Tomorrow, the 16 million Facebook fans of SpongeBob Squarepants will see the premiere episode of a new SpongeBob 5 episode mini-series called, “Legends of Bikini Bottom.” The first episode, “Trenchbillies”, launches on the SpongeBob Squarepants Facebook page at 8pm and guest stars Amy Sedaris. The remaining four episodes will run on Nickelodeon on Friday in an hour-long special.
My one concern is that kids are supposed to be 13+ to use Facebook, and SpongeBob definitely has some younger fans. Hopefully mom or dad logs onto their account to watch with their kids, or the kids catch the full special on Saturday, January 29, starting at 10am.
The fun doesn’t stop there, though. In addition to clips, trivia and message boards, Nick.com introduced a new game of the week with six mini games. However, to access the final game, fans must tune-in to the Friday TV special to hear the special code.
This is a really nice integrated promotion Nickelodeon! Leveraging the power of Facebook for episode one, enriching the experience online, but ultimately driving network tune-in for that last access code. Smart. I like it.
When you hear CES (Consumer Electronics Show) you think – Sony, Panasonic, Microsoft, Apple. Did you ever think you’d hear Hot Wheels?
Toy company Mattel is supersizing the age-old racetrack with a miniature camera so kids can see what it’s like to do loop-de-loops at 1/64 the size.
The vehicle has a VGA video camera mounted at the front… There’s even a small LCD on the undercarriage that lets you play back the clips.
There’s no external memory storage option, but the Video Racer is able to capture up to 12 minutes of footage. There’s also an optional case that allows you to clip the racing recorder to a skateboard or bicycle.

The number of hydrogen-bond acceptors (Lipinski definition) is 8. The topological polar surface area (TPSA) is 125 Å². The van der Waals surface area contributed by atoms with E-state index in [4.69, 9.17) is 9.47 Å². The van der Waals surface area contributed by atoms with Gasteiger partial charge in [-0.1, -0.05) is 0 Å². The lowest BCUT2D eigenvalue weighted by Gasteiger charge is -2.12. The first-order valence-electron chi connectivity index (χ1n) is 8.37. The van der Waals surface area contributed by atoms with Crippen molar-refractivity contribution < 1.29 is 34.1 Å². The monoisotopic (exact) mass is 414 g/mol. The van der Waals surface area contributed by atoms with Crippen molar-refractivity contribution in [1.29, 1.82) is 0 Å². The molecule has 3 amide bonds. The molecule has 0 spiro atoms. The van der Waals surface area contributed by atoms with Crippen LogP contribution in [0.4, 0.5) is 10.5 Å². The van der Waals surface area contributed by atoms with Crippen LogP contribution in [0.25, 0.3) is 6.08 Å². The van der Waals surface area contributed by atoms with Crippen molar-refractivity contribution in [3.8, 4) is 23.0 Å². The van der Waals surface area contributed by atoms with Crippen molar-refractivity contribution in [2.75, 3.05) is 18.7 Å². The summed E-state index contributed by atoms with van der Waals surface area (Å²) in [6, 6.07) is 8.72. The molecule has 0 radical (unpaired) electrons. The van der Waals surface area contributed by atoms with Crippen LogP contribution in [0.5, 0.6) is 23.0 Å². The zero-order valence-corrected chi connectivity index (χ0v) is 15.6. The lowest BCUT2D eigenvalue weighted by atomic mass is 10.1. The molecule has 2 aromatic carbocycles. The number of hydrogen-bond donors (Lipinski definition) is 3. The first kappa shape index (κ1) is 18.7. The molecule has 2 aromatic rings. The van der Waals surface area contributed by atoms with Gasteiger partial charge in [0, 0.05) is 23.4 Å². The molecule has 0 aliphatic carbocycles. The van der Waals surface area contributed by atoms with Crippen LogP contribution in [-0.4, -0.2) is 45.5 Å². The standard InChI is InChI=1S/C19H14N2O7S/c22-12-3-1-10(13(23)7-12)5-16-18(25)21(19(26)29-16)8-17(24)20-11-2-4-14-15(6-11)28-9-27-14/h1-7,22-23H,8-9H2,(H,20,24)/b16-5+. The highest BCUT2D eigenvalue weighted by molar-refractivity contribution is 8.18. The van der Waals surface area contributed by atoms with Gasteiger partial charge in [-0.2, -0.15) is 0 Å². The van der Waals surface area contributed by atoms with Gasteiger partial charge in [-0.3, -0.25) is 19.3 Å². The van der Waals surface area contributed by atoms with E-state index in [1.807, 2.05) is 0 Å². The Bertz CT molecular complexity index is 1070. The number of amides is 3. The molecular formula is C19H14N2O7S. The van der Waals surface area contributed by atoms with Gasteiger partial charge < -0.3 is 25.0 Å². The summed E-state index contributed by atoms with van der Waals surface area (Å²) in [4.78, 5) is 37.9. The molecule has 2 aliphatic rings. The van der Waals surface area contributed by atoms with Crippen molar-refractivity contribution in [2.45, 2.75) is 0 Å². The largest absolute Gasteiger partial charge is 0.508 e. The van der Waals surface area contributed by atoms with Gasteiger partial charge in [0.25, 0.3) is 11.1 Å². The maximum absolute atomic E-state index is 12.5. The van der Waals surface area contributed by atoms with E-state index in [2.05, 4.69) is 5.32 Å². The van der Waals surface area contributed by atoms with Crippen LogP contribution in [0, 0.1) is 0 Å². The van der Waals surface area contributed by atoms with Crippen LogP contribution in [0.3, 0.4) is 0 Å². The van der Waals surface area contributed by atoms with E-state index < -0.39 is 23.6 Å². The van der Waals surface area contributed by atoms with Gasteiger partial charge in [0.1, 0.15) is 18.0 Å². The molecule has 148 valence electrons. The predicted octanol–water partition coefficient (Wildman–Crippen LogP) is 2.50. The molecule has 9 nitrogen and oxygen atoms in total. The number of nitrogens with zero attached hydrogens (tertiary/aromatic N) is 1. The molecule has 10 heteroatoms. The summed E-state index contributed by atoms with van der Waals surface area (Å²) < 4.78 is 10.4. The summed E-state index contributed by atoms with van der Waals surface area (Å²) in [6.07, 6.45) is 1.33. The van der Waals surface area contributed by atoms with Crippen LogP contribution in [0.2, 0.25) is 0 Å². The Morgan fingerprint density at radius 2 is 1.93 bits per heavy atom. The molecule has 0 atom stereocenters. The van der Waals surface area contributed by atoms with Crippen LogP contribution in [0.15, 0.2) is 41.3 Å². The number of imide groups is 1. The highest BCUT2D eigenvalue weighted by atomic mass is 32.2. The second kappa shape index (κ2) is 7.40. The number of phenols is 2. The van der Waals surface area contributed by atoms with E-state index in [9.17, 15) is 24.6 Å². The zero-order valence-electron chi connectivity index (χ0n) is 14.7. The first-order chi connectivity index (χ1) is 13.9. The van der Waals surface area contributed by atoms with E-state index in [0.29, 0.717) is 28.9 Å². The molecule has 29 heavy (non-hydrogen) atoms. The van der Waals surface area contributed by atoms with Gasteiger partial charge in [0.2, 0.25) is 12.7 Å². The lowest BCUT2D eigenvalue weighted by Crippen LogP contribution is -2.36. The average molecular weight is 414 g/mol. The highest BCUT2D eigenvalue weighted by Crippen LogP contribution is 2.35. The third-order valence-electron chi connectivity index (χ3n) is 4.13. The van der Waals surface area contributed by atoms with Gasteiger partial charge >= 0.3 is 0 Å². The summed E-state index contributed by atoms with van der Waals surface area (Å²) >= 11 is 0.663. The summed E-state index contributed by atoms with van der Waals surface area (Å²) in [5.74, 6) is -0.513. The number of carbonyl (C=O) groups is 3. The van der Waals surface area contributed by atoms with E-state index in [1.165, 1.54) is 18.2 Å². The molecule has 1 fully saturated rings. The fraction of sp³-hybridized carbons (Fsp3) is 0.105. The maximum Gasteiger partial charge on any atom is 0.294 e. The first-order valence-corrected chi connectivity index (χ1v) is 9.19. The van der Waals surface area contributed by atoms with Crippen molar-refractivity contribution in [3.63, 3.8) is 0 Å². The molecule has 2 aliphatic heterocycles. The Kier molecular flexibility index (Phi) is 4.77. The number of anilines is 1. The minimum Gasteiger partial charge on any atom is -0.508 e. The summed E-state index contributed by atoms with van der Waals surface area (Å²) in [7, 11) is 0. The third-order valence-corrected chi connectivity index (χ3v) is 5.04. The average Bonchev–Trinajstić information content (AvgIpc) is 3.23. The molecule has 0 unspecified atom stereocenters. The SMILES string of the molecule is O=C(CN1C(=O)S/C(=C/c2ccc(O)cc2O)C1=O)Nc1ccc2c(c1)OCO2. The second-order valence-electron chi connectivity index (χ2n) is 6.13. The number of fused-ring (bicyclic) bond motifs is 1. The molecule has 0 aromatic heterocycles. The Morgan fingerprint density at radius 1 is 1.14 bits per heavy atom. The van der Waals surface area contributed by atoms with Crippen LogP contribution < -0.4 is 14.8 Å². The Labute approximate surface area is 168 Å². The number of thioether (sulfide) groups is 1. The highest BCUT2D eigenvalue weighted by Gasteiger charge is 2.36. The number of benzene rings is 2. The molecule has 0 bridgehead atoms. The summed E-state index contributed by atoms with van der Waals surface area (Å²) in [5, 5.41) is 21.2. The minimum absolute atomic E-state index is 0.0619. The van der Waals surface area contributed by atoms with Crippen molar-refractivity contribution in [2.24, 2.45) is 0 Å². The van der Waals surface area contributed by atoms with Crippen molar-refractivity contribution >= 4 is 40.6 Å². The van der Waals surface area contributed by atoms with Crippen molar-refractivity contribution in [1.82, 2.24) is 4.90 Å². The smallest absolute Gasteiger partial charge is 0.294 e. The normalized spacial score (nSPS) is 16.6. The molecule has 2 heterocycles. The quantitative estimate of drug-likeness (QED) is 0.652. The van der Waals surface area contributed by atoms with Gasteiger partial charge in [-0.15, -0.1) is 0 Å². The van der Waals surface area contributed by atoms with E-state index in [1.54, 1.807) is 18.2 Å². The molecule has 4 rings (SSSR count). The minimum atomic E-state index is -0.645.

Mattel is supplying a simple-to-use video editor with the Video Racer that allows users to edit clips and add sound and effects.
Kids can pretend to be Jeff Gordon without even getting in a racecar, but can also capture themselves on their bike and skateboard with the protective optional case. Now all Mattel needs is to tap into their Hot Wheels website where kids can safely upload and share their best stunts and video captures for all to see. Maybe even let kids rate the best stunts of the week…
The new Hot Wheels Video Racer should be in stores this fall and will retail for $59.99.
As the nominations for the 83rd Academy Awards were announced this week, and the animated film Toy Story 3 got a nod for Best Picture, I couldn’t help but wonder why a movie’s digital and interactive elements have not been embraced as award worthy. This is, after all, the biggest awards show of the year. What’s one more (in my opinion – important) category?
If “no toy is left behind” what about the digital toys on the Toy Story 3 website? Don’t these activities, videos and games only further the movie going experience? For kids, the movie is just one part of the entertainment process. They want to keep consuming the characters, the stories, and the fun!
I was sitting with my boss yesterday and she told me yet another fascinating story about her son (the 7 year old). Her son had received an awesome iPod docking station from his grandparents, a gift valued at around $150. Just this weekend, her son had a total meltdown (tears and all), begging mom and dad to return the gift from his grandparents and instead use the money to buy an assortment of $6.99 Club Penguin “puffle” plastic figurines.
While online may be the thriving and emerging mode of play for kids, I don’t think anything will ever replace individual or group play in the real world. Despite having an entire virtual world to play with, the kid was crying for plastic figurines!